As part of a deal with prosecutors, the former owner and general manager of Sparta-based defense contractor Allied Components LLC entered a guilty plea Wednesday to charges including sending sensitive military technical information to India, said New Jersey U.S. Attorney Paul Fishman.
Robert Luba, 47, who lives in Sparta, made the admission in District Court in Trenton. He also pleaded guilty to sending faulty aircraft parts to the U.S. Department of Defense. He admitted making a false claim upon the DoD by providing non-conforming “wing-pins,” manufactured in India, for the F-15 fighter aircraft, even though he was contracted to provide a U.S.-made product.
Luba admitted violating the Arms Export Control Act as well by giving India information about a component of a nuclear-powered submarine without getting approval from the U.S. Department of State.
“The conduct admitted by Luba shows a callous disregard for the safety of our armed forces,” Fishman said. “By recklessly providing sub-standard parts for sophisticated weapons systems and sharing sensitive information with a foreign state, Luba not only jeopardized the lives of men and women on the front lines of our national defense, he put all Americans at risk, all in the name of making a buck.”
According to documents filed in the case and statements made in court, Allied Components had contracts to supply the defense department with defense hardware items and spare parts.
In October 2011, Luba began using One Source USA LLC as a source of defense hardware items and spare parts, which Allied Components would in turn provide to the DoD.
On Feb. 7, 2012, Luba submitted a bid for a contract with the DoD to supply U.S.-made wing pins for the F-15 combat aircraft and won the contract. Two months later, he received an international Federal Express delivery of the wing pins from India at his Sparta home. Despite knowing that the wing pins were made in India, he shipped these foreign-made wing-pins to the DoD and accepted payment for them.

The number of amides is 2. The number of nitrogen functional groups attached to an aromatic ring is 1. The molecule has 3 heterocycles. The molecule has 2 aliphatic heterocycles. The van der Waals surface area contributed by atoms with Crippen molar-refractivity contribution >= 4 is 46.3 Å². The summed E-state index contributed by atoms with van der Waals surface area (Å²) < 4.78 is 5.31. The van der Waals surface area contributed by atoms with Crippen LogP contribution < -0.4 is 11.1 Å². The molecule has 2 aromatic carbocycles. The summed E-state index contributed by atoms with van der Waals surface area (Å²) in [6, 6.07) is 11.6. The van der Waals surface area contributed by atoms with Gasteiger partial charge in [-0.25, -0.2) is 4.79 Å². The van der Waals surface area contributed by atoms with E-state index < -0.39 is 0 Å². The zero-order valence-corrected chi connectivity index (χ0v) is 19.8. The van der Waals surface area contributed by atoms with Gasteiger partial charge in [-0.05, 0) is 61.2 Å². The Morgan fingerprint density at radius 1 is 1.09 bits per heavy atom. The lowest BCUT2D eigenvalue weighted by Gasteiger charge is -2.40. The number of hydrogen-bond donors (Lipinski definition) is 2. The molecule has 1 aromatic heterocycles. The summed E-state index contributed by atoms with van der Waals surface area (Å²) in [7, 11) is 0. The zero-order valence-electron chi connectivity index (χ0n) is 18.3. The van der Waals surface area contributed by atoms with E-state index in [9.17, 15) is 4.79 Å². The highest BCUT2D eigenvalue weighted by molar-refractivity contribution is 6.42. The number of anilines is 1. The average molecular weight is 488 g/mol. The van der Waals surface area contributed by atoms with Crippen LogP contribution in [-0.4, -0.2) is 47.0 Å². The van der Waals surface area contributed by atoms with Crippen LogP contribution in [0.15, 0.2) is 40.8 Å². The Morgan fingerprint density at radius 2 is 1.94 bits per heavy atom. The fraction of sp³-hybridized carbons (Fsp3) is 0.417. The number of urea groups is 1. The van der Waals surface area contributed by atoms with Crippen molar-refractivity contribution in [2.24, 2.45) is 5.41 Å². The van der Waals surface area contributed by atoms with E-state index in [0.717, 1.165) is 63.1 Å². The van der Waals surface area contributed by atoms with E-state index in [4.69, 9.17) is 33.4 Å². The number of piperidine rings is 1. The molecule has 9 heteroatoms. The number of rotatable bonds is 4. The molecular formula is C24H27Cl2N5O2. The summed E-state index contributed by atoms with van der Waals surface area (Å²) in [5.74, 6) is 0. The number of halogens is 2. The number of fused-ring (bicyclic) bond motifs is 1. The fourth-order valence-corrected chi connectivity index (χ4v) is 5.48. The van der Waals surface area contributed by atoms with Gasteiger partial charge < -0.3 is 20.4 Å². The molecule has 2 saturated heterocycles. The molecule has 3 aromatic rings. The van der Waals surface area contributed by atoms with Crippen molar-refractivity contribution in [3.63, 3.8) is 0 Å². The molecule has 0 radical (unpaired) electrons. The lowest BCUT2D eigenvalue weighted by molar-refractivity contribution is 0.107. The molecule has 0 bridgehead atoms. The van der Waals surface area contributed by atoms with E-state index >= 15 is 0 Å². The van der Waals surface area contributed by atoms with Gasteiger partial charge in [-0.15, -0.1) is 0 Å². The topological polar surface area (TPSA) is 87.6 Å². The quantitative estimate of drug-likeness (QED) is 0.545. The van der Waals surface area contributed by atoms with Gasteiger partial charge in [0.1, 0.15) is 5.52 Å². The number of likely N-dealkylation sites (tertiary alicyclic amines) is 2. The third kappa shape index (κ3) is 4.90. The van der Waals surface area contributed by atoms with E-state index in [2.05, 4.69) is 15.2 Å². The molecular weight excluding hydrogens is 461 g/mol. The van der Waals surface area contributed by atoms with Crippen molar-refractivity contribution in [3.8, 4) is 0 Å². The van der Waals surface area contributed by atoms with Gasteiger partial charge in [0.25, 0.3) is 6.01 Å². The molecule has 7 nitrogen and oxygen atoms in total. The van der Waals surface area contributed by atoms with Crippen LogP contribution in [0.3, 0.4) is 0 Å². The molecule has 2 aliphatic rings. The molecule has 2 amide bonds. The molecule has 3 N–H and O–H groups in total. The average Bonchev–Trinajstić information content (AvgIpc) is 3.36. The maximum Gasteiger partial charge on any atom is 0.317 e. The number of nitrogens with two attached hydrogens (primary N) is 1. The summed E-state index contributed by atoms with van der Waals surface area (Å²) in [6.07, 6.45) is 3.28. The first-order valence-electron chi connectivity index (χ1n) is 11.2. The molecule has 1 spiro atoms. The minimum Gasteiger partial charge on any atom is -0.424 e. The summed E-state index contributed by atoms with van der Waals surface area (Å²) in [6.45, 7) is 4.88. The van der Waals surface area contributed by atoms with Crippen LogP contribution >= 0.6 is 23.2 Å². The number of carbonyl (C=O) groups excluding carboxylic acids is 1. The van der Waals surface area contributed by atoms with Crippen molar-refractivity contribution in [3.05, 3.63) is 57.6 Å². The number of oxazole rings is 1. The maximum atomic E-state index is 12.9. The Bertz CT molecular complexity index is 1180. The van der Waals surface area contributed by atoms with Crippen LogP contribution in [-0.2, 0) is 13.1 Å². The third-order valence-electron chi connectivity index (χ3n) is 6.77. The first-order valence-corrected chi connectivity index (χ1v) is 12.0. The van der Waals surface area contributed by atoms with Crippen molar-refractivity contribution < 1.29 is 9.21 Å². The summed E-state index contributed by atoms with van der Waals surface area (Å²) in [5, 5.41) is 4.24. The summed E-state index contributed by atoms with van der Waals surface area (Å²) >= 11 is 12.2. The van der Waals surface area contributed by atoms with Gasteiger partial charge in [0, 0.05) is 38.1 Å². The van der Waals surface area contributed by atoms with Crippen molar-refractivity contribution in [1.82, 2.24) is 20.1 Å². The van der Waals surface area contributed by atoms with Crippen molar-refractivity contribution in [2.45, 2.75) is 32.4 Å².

On Oct. 10, 2012, the DoD sent an urgent email to Luba, notifying him that the wing pins he delivered were not of the hardness required under the contract. Luba requested a certification of the materials used to build the wing pins, as well as inspection records, for the defense department. One Source USA sent Luba the records, which listed only a New Jersey address for the company. Two days later, Luba reportedly sent these "false and misleading" certifications and inspection records to a contracting officer at the DoD, according to a statement from the state's attorney's office.
The wing pin issue forced the Air Force to ground 47 F-15 fighter aircraft for inspection and repair and cost taxpayers about $166,000.
Luba also admitted that he emailed technical blueprints protected under national export control laws to a contact in India associated with One Source USA and said he failed to obtain the necessary license from the state department in connection with the e-mails.
Luba was released on an unsecured appearance bond and is scheduled to be sentenced on Feb. 19, 2014. He could receive a maximum combined penalty of 25 years in prison and a $1.25 million fine. As part of his plea agreement, he agreed to pay back approximately $173,000 to the Department of Defense, which includes the cost of repair for the grounded F-15s.